Just a few years into this new millennium, I became disabled and unable to work. Our government disagreed and denied me any benefits. My wife took a second job; yet within several years, our savings were gone, our future uncertain, and I was massively depressed and lacking purpose. My dear friend Jeff had been working with the Food Angels and helped me to get involved. To my delight, my diminished computer skills still had value. I helped to update the Food Angel's computer data, created and maintain this website and perform occasional pickups and deliveries.

I felt revitalized. I had a purpose again, a sense of belonging and new friends. But most importantly, I was also able to feed my family, once again.

To my surprise, I discovered that my inability to continue to provide for my family, this lack as my families patriarch, was the primary cause of my depression. One box of food each week not only provided necessary sustenance, but made me feel more adequate as a father and husband.


More from Pamala Joy

  • At one point I learned that the Ashland Emergency Food Bank was spending over $100 a week on buying bread to give away. I asked them to stop that immediately and the Food Angels began to take bread to the Food Bank five days a week. We donate most of the bread they give away, hundreds of thousands of pounds each year. One year alone we donated 20,000 pounds! Needless to say, they don't have to spend money on bread any longer. We also donate vegetables to the Food Bank on a regular basis.

  • In the early years of the Food Angels, I began to donate to the HeadStart program, which is half a block from my house. The family advocate there at the time, Sue Lopez, used the opportunity to teach the families about healthier ways of eating, using the vegetables we provided. Often there were foods that were unfamiliar and she could teach the parents how to use these new 'real' foods instead of processed foods.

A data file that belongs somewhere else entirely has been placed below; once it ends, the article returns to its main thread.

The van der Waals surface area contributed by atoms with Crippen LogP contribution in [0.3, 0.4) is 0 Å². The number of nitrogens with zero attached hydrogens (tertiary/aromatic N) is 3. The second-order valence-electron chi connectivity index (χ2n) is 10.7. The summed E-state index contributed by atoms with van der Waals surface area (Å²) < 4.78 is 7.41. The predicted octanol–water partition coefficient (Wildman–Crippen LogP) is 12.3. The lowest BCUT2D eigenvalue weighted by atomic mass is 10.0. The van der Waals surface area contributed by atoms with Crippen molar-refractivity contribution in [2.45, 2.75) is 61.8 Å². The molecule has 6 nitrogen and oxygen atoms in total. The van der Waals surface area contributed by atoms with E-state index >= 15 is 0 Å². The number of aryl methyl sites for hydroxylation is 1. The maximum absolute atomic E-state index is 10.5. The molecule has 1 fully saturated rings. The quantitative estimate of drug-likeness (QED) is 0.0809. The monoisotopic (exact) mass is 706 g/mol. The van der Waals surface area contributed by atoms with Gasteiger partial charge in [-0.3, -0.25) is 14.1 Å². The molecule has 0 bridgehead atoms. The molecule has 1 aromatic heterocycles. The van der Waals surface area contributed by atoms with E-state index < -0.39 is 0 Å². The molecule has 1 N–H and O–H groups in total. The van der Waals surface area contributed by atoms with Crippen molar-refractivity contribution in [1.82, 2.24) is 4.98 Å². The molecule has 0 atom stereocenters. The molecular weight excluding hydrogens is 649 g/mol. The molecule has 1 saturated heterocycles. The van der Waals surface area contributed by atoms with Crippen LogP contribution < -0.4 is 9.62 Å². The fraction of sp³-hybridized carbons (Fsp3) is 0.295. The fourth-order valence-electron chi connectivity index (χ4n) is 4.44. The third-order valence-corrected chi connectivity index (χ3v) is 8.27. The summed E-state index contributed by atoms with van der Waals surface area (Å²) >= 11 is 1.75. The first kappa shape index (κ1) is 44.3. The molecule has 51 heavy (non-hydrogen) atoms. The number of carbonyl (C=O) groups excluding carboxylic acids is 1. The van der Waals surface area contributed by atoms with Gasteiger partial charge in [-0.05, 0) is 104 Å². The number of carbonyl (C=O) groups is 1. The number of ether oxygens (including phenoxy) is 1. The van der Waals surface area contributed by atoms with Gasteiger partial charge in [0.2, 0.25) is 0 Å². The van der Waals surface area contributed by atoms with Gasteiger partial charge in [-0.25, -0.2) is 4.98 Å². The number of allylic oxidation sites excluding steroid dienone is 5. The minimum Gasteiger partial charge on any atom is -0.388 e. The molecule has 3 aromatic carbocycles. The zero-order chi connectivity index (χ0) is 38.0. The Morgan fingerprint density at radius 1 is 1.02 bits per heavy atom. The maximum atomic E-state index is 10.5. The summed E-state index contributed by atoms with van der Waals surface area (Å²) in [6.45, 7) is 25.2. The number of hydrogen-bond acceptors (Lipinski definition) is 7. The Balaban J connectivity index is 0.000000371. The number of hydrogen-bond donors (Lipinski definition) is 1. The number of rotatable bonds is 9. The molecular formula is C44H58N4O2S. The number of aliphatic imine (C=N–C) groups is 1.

• Also, in the early days, I connected to the Peace House community meal program, Uncle Food's Diner, which was offered once a week to anyone in the community who wanted to go to eat there. They rarely had fresh foods and I began delivering many boxes of produce each Tuesday. We have continued with that tradition for many years and currently provide a great deal of the food which is used for that meal. We also have given food to some of the smaller community meals which are offered at the Gazebo in Lithia Park.

  • Before the Market of Choice was open to the public, I had contacted the managers about donating to the Food Angels, so they have been a major contributor since the opening of the store. At one point I became aware that their recycling program was not in place, and with the help of one of the employees, who felt as impassioned as I did about recycling, we were able to get the store to recycle not only cardboard and glass, but also metal, paper and plastics. To ensure that it was going to be successful, I went into the store on a daily basis for half a year to move the recycling from the indoor bins to the big bins on the outside. Then my drivers took over that responsibility and now the store has taken it on.

  • Each year the Red Earth Descendants (Native Americans) offer a camp to young people of Native American descent. The first year I knew about it was when a station wagon appeared in my driveway and two women were asking for food for the camp. We filled their car to capacity, which enabled them to feed the kids for a week, and each year since then we give several carloads of food to help the camp. We also donate whenever the Red Earth people are doing another event, like winter storytelling week-ends.

  • Once a family of seven showed up at my house. I don't know how they knew about me, but they had just driven from North Carolina, had no food and little money and five young children. I gave them several boxes of food and the addresses of the food banks and other organizations where they could gather food on a regular basis, as the Food Angels are not allowed to be a walk-up food bank.